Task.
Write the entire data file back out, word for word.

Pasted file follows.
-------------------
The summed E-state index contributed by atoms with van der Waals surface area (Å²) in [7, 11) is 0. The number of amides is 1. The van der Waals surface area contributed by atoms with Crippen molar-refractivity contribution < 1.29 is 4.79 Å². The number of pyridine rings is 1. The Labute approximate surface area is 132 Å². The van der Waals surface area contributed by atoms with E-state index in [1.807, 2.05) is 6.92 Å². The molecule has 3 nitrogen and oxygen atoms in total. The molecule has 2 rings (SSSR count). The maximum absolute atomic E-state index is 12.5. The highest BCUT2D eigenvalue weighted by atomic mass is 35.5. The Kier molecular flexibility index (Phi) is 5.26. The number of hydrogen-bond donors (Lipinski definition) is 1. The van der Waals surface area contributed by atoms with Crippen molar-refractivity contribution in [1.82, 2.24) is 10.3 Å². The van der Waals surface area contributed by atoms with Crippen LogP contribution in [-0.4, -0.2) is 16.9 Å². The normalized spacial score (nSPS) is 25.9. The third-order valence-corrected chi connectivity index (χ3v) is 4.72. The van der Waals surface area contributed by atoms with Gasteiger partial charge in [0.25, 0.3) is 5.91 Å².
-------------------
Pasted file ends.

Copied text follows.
The summed E-state index contributed by atoms with van der Waals surface area (Å²) in [7, 11) is 0. The number of amides is 1. The van der Waals surface area contributed by atoms with Crippen molar-refractivity contribution < 1.29 is 4.79 Å². The number of pyridine rings is 1. The Labute approximate surface area is 132 Å². The van der Waals surface area contributed by atoms with E-state index in [1.807, 2.05) is 6.92 Å². The molecule has 3 nitrogen and oxygen atoms in total. The molecule has 2 rings (SSSR count). The maximum absolute atomic E-state index is 12.5. The highest BCUT2D eigenvalue weighted by atomic mass is 35.5. The Kier molecular flexibility index (Phi) is 5.26. The number of hydrogen-bond donors (Lipinski definition) is 1. The van der Waals surface area contributed by atoms with Crippen molar-refractivity contribution in [1.82, 2.24) is 10.3 Å². The van der Waals surface area contributed by atoms with Crippen LogP contribution in [-0.4, -0.2) is 16.9 Å². The normalized spacial score (nSPS) is 25.9. The third-order valence-corrected chi connectivity index (χ3v) is 4.72. The van der Waals surface area contributed by atoms with Gasteiger partial charge in [0.25, 0.3) is 5.91 Å².